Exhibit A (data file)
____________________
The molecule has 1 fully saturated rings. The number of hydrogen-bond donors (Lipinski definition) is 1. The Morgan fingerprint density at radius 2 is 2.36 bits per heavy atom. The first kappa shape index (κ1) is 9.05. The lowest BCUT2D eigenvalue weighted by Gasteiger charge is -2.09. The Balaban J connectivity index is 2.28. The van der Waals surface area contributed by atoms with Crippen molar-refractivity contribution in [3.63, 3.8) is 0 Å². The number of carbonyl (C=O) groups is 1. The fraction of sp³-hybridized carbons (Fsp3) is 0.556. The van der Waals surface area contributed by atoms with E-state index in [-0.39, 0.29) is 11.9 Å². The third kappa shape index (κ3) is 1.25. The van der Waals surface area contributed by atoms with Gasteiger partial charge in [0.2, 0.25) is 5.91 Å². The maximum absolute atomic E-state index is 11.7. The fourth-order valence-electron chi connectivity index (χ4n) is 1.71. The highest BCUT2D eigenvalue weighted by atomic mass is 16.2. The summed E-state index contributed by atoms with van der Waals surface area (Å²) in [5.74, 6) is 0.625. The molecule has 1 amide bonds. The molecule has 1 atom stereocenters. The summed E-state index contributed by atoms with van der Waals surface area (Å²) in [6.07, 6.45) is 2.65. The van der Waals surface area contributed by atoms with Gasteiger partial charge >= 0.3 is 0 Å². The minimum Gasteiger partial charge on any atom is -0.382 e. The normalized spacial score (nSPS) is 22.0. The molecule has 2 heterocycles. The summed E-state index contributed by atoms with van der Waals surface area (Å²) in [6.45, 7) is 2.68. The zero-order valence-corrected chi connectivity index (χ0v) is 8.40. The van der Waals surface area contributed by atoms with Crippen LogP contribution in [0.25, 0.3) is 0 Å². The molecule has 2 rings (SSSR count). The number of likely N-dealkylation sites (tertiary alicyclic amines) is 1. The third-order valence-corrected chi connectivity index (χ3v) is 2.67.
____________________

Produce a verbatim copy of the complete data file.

The molecule has 1 fully saturated rings. The number of hydrogen-bond donors (Lipinski definition) is 1. The Morgan fingerprint density at radius 2 is 2.36 bits per heavy atom. The first kappa shape index (κ1) is 9.05. The lowest BCUT2D eigenvalue weighted by Gasteiger charge is -2.09. The Balaban J connectivity index is 2.28. The van der Waals surface area contributed by atoms with Crippen molar-refractivity contribution in [3.63, 3.8) is 0 Å². The number of carbonyl (C=O) groups is 1. The fraction of sp³-hybridized carbons (Fsp3) is 0.556. The van der Waals surface area contributed by atoms with E-state index in [-0.39, 0.29) is 11.9 Å². The third kappa shape index (κ3) is 1.25. The van der Waals surface area contributed by atoms with Gasteiger partial charge in [0.2, 0.25) is 5.91 Å². The maximum absolute atomic E-state index is 11.7. The fourth-order valence-electron chi connectivity index (χ4n) is 1.71. The highest BCUT2D eigenvalue weighted by atomic mass is 16.2. The summed E-state index contributed by atoms with van der Waals surface area (Å²) in [5.74, 6) is 0.625. The molecule has 1 amide bonds. The molecule has 1 atom stereocenters. The summed E-state index contributed by atoms with van der Waals surface area (Å²) in [6.07, 6.45) is 2.65. The van der Waals surface area contributed by atoms with Gasteiger partial charge >= 0.3 is 0 Å². The minimum Gasteiger partial charge on any atom is -0.382 e. The normalized spacial score (nSPS) is 22.0. The molecule has 2 heterocycles. The summed E-state index contributed by atoms with van der Waals surface area (Å²) in [6.45, 7) is 2.68. The zero-order valence-corrected chi connectivity index (χ0v) is 8.40. The van der Waals surface area contributed by atoms with Crippen LogP contribution in [0.25, 0.3) is 0 Å². The molecule has 2 rings (SSSR count). The number of likely N-dealkylation sites (tertiary alicyclic amines) is 1. The third-order valence-corrected chi connectivity index (χ3v) is 2.67.